Who ya gonna call?



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Grade: B-

After a year of internet harassment and the endless whining of fuckboys fearing the destruction of their childhood, the “Ghostbusters” reboot is finally here.

The movie stars Kristen Wiig as Erin Gilbert, a professor at Columbia University trying to earn her tenure.

Erin is pulled out of the world of academia when she follows an old friend Abby Yates, played by Melissa McCarthy, and nuclear engineer Jillian Holtzmann, played by Kate McKinnon, to a haunted mansion where they face a ghost.

They soon fall in with Patty Tolan, a subway worker played by Leslie Jones, after she’s chased by a ghost.

With their combined intelligence and the pretty face of their receptionist Kevin as encouragement, the four women strive to prove the existence of ghosts.

Their simple goal in the name of science spirals into a rescue mission when a whiney pissbaby named Rowan North decides to finally get his revenge on the world by unleashing a bunch of ghosts on New York.

When it was announced McCarthy and Wiig would head the all-female cast of a 1980’s classic, I was ecstatic. Toss in “Saturday Night Live” superstars McKinnon and Jones and there’s no way you could go wrong.

But regardless of the few jumps the film gave me, I’m sad to say the most terrifying part of this movie was how much I didn’t love it.

Not to say I hate it.

On the contrary, I have immense respect for the intention of this film, which was to give an audience an all-female action movie with witty one-liners and a complete disregard for the male gaze or perspective. The added bonus of having the “dumb blonde” trope fulfilled by a man just took my adoration over the top.

The women themselves were fantastic characters who defied gender norms and rolls. They were the heroes, they were the experts. There were no squabbles about love interests and they never had to rely on a man outside of answering the phone.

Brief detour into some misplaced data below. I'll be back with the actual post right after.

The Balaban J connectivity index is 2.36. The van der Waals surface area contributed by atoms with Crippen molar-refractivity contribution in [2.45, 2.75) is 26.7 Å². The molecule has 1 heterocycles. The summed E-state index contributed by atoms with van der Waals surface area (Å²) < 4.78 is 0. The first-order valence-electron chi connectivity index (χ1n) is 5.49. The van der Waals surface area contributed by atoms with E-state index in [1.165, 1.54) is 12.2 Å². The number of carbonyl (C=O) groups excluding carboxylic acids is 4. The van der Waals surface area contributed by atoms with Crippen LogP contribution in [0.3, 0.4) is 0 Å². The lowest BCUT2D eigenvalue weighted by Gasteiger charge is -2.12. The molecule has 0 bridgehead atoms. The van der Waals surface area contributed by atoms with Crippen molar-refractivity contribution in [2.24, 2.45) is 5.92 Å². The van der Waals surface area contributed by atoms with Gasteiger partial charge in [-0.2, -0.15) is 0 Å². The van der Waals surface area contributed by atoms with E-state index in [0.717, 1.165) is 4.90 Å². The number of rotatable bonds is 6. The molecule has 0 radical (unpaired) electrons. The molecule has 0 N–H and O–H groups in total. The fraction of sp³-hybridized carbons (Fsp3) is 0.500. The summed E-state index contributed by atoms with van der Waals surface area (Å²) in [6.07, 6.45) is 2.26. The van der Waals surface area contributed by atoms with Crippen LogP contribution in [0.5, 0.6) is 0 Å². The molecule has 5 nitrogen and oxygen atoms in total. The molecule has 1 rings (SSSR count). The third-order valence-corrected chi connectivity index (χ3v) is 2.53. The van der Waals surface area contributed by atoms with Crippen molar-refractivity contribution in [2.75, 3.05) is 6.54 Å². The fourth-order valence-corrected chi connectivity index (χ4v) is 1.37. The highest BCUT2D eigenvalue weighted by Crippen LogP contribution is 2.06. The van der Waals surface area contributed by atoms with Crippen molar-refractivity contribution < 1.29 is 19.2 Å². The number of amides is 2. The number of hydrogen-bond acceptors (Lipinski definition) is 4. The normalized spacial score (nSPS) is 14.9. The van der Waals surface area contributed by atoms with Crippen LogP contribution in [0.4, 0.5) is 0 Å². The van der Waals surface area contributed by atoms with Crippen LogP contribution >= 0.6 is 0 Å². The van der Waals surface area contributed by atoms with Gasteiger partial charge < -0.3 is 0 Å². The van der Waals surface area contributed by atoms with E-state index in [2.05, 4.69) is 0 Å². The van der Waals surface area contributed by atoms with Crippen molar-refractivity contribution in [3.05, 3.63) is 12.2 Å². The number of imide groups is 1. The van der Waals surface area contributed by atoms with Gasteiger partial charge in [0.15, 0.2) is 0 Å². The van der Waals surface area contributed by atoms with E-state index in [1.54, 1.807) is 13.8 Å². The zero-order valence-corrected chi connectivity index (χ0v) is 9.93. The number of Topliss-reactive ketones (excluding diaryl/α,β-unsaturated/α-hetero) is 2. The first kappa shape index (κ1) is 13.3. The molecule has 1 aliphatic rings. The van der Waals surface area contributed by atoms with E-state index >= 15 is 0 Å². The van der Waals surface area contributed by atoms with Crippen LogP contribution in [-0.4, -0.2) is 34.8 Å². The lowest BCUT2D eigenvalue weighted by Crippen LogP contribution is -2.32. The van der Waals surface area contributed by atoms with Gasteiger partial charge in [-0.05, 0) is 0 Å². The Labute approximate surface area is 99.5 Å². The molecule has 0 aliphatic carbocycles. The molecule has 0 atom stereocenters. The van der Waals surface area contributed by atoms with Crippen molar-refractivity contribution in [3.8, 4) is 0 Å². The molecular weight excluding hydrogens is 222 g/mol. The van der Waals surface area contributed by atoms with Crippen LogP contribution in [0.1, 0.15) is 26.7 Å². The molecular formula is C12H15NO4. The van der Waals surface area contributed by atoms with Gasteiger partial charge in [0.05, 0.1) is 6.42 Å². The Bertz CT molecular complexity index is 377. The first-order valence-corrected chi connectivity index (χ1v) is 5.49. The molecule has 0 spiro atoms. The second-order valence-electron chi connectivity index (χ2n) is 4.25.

If anything, it was the directing that kept throwing me off.

Paul Feig is a good director known mostly for comedies like “The Heat,” “Spy” and “Bridesmaids.” Action and sci-fi are genres sorely lacking in his repertoire and it showed in “Ghostbusters.”

There was a little too much emphasis on the comedy — which probably sounds ridiculous when it stars four comedians. But when you’re going to combine comedy with action, the comedy has to be sharp and quick.

There were times it felt like the movie was forced to a halt to build a joke and instead of laughing my reaction was to become “that girl” in the theater that screams “Run you idiot” because a character stood still staring at a monster for too long.

The acting was solid and consistent. I got what I expected from McCarthy and Wiig — McCarthy with her witty optimism and Wiig delivering on her awkward comedic style of someone resigned to just deal with what life gives her.

But there’s no denying McKinnon was the true star of the show. Her portrayal of Holzmann as an oddball with a mildly concerning adoration for her inventions was lovely. She’s bizarre and fearless with a flirtatious humor and McKinnon plays it up without overdoing it.

“Ghostbusters” wasn’t everything I wanted it to be — but I admit my expectations were perhaps unreasonably high.

However, it was still a good movie with an important message to the film industry: women can play any role. Their talents transcend the limits of love interest, the mother or the damsel. They don’t have to be sexy to be memorable and they don’t need to fight one another to matter.

And after just getting a taste of what we’ve been missing out on all of these years, I think it’s safe to say women are going to demand more from Hollywood and it better be willing to deliver.

lnbanks@indiana.edu | @Lexia Banks

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